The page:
February 27th Update: Cases have gone global, with more infections outside of China than in. Germany, Italy and the Canary Islands are suffering particularly bad outbreaks.
It’s one of the scariest thoughts in the world: a virus that springs up with more questions than answers that’s capable of killing healthy people, by person to person contact. It’s not alarmist, it’s just fact, and it’s something travellers now face with the newest strain of China’s Coronavirus outbreak, which has now claimed over 3000 lives and infected over 80,800 people.
Even then though, it hardly pales in comparison to the common flu we’ve all known for decades, which has killed 15,000+ people in the United States alone, with hundreds of thousands more hospitalizations. That’s more than 5x the impact of Coronavirus, so keep the fear mongering in check.
Travel warnings continue to mount, so here’s what you need to know about the Coronavirus virus, where it is and what you can do to avoid it as best you can, in these uncertain times…
For travel to most parts of the world, it’s business as usual and airlines are not offering waivers – but if your travel plans involve China or South Korea, or flight connections in either, governments are urging against non essential travel and flights are being suspended. You may also find yourself in quarantine.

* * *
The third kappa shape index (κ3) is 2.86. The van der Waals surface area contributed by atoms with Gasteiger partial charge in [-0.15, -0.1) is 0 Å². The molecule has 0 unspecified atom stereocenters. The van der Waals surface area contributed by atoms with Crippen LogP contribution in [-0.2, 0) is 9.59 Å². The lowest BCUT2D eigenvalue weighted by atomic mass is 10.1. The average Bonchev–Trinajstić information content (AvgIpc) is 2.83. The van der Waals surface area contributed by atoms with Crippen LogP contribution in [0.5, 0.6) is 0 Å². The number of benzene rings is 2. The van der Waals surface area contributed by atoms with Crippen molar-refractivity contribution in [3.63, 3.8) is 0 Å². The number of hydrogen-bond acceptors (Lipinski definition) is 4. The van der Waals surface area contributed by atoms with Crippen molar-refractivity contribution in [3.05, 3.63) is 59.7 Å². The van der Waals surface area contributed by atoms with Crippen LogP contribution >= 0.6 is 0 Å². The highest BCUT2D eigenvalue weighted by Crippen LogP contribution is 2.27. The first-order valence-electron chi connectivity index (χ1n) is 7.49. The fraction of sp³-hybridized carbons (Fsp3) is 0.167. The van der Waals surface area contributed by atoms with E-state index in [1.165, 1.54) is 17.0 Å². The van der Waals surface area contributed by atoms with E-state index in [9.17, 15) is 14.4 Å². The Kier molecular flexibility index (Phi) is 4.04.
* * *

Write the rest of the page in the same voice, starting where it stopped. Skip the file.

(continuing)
China has confirmed that the Wuhan Coronavirus, a respiratory virus, can be spread by person to person contact, as feared by many around the world, even before symptoms are realized.
In short: someone might not look sick, but could still spread the illness and incubation periods, which are the time it takes before someone feels the effects can be weeks.
This doubles down on a fear that China has not been entirely forthcoming with the origins or timing of the virus, and that the spread is vastly under reported…
The coronavirus, believed to have spread from contact between animal and human in Wuhan fish and meat markets in mid December 2019 is now a greater concern, with the knowledge that it can indeed be spread via human to human contact and may not be immediately visible via symptoms.
This makes anyone travelling by air more susceptible than originally thought, thanks to the uncomfortably close quarters and shared air. Airlines have suspended many flights to China, even postponing certain services to South Korea and Hong Kong too.
Making matters worse, proper systems weren’t put in place until it was far too late, based on initial belief that humans could not spread it between each other.
China has quarantined the entire city of Wuhan, but more than 5,000,000 people already fled the city and cases have been confirmed in other provinces outside of Hubei.